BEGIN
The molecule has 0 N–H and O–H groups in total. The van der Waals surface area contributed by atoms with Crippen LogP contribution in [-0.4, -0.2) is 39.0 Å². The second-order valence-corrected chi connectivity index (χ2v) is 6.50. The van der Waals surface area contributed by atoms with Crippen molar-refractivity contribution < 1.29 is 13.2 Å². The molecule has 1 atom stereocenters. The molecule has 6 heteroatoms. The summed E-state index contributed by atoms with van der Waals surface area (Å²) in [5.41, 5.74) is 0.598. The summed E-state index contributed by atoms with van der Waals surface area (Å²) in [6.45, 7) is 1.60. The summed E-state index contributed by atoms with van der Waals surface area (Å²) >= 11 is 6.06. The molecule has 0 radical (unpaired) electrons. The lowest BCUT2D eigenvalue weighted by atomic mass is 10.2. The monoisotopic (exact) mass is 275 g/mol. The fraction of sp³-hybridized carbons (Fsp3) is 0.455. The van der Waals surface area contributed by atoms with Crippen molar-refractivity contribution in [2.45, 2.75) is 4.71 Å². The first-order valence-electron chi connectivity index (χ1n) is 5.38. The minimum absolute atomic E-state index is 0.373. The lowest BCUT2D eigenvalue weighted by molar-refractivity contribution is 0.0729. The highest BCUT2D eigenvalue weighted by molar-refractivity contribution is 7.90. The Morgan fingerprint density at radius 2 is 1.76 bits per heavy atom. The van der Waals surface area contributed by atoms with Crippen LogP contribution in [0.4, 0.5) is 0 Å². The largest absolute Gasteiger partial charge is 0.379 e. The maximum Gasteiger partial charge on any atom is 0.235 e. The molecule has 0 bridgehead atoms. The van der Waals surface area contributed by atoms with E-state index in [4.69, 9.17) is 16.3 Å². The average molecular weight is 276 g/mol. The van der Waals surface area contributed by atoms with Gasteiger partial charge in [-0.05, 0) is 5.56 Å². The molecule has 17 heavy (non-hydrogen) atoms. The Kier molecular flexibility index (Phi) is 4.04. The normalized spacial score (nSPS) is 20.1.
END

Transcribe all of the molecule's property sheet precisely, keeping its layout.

The molecule has 0 N–H and O–H groups in total. The van der Waals surface area contributed by atoms with Crippen LogP contribution in [-0.4, -0.2) is 39.0 Å². The second-order valence-corrected chi connectivity index (χ2v) is 6.50. The van der Waals surface area contributed by atoms with Crippen molar-refractivity contribution < 1.29 is 13.2 Å². The molecule has 1 atom stereocenters. The molecule has 6 heteroatoms. The summed E-state index contributed by atoms with van der Waals surface area (Å²) in [5.41, 5.74) is 0.598. The summed E-state index contributed by atoms with van der Waals surface area (Å²) in [6.45, 7) is 1.60. The summed E-state index contributed by atoms with van der Waals surface area (Å²) >= 11 is 6.06. The molecule has 0 radical (unpaired) electrons. The lowest BCUT2D eigenvalue weighted by atomic mass is 10.2. The monoisotopic (exact) mass is 275 g/mol. The fraction of sp³-hybridized carbons (Fsp3) is 0.455. The van der Waals surface area contributed by atoms with Crippen molar-refractivity contribution in [2.45, 2.75) is 4.71 Å². The first-order valence-electron chi connectivity index (χ1n) is 5.38. The minimum absolute atomic E-state index is 0.373. The lowest BCUT2D eigenvalue weighted by molar-refractivity contribution is 0.0729. The highest BCUT2D eigenvalue weighted by molar-refractivity contribution is 7.90. The Morgan fingerprint density at radius 2 is 1.76 bits per heavy atom. The van der Waals surface area contributed by atoms with Crippen LogP contribution in [0.4, 0.5) is 0 Å². The largest absolute Gasteiger partial charge is 0.379 e. The maximum Gasteiger partial charge on any atom is 0.235 e. The molecule has 0 bridgehead atoms. The van der Waals surface area contributed by atoms with E-state index in [4.69, 9.17) is 16.3 Å². The average molecular weight is 276 g/mol. The van der Waals surface area contributed by atoms with Gasteiger partial charge in [-0.05, 0) is 5.56 Å². The molecule has 17 heavy (non-hydrogen) atoms. The Kier molecular flexibility index (Phi) is 4.04. The normalized spacial score (nSPS) is 20.1.